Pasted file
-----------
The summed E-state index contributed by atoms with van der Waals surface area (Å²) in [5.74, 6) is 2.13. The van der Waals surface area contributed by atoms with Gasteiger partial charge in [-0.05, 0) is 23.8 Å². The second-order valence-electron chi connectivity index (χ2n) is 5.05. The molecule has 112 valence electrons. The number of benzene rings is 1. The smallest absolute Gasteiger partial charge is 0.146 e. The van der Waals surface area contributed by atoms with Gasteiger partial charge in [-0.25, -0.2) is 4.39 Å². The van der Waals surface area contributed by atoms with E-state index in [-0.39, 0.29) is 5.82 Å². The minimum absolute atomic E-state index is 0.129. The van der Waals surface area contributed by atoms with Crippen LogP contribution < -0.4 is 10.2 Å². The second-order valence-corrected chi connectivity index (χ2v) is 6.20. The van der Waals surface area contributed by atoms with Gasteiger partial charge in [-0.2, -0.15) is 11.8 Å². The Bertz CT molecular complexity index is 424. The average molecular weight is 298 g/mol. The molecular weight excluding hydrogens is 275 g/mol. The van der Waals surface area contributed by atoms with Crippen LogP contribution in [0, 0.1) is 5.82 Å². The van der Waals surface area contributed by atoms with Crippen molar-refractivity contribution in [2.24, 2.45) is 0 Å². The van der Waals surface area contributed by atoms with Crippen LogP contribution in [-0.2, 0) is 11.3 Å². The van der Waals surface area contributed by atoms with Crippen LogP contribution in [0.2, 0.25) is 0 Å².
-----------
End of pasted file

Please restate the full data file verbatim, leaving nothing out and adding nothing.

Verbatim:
The summed E-state index contributed by atoms with van der Waals surface area (Å²) in [5.74, 6) is 2.13. The van der Waals surface area contributed by atoms with Gasteiger partial charge in [-0.05, 0) is 23.8 Å². The second-order valence-electron chi connectivity index (χ2n) is 5.05. The molecule has 112 valence electrons. The number of benzene rings is 1. The smallest absolute Gasteiger partial charge is 0.146 e. The van der Waals surface area contributed by atoms with Gasteiger partial charge in [-0.25, -0.2) is 4.39 Å². The van der Waals surface area contributed by atoms with E-state index in [-0.39, 0.29) is 5.82 Å². The minimum absolute atomic E-state index is 0.129. The van der Waals surface area contributed by atoms with Crippen LogP contribution < -0.4 is 10.2 Å². The second-order valence-corrected chi connectivity index (χ2v) is 6.20. The van der Waals surface area contributed by atoms with Gasteiger partial charge in [-0.2, -0.15) is 11.8 Å². The Bertz CT molecular complexity index is 424. The average molecular weight is 298 g/mol. The molecular weight excluding hydrogens is 275 g/mol. The van der Waals surface area contributed by atoms with Crippen LogP contribution in [0, 0.1) is 5.82 Å². The van der Waals surface area contributed by atoms with Crippen molar-refractivity contribution in [2.24, 2.45) is 0 Å². The van der Waals surface area contributed by atoms with Crippen LogP contribution in [-0.2, 0) is 11.3 Å². The van der Waals surface area contributed by atoms with Crippen LogP contribution in [0.2, 0.25) is 0 Å².